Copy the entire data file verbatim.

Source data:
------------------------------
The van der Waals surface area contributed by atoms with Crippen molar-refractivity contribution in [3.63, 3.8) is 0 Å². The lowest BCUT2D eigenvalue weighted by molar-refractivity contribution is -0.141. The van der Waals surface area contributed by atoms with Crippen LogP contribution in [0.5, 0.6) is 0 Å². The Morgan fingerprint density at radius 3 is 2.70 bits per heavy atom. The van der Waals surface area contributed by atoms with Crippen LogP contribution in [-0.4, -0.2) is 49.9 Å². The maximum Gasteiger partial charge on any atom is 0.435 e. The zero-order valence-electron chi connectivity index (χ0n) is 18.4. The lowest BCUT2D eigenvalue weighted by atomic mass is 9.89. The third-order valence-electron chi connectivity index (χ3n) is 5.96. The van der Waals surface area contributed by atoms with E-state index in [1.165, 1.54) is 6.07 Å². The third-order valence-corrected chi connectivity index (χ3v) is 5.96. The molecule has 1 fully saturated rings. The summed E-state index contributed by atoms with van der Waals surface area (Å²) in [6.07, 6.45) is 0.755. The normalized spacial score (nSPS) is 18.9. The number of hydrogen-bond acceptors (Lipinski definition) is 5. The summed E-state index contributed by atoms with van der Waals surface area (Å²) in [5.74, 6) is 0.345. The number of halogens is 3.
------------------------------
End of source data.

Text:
The van der Waals surface area contributed by atoms with Crippen molar-refractivity contribution in [3.63, 3.8) is 0 Å². The lowest BCUT2D eigenvalue weighted by molar-refractivity contribution is -0.141. The van der Waals surface area contributed by atoms with Crippen LogP contribution in [0.5, 0.6) is 0 Å². The Morgan fingerprint density at radius 3 is 2.70 bits per heavy atom. The van der Waals surface area contributed by atoms with Crippen LogP contribution in [-0.4, -0.2) is 49.9 Å². The maximum Gasteiger partial charge on any atom is 0.435 e. The zero-order valence-electron chi connectivity index (χ0n) is 18.4. The lowest BCUT2D eigenvalue weighted by atomic mass is 9.89. The third-order valence-electron chi connectivity index (χ3n) is 5.96. The van der Waals surface area contributed by atoms with E-state index in [1.165, 1.54) is 6.07 Å². The third-order valence-corrected chi connectivity index (χ3v) is 5.96. The molecule has 1 fully saturated rings. The summed E-state index contributed by atoms with van der Waals surface area (Å²) in [6.07, 6.45) is 0.755. The normalized spacial score (nSPS) is 18.9. The number of hydrogen-bond acceptors (Lipinski definition) is 5. The summed E-state index contributed by atoms with van der Waals surface area (Å²) in [5.74, 6) is 0.345. The number of halogens is 3.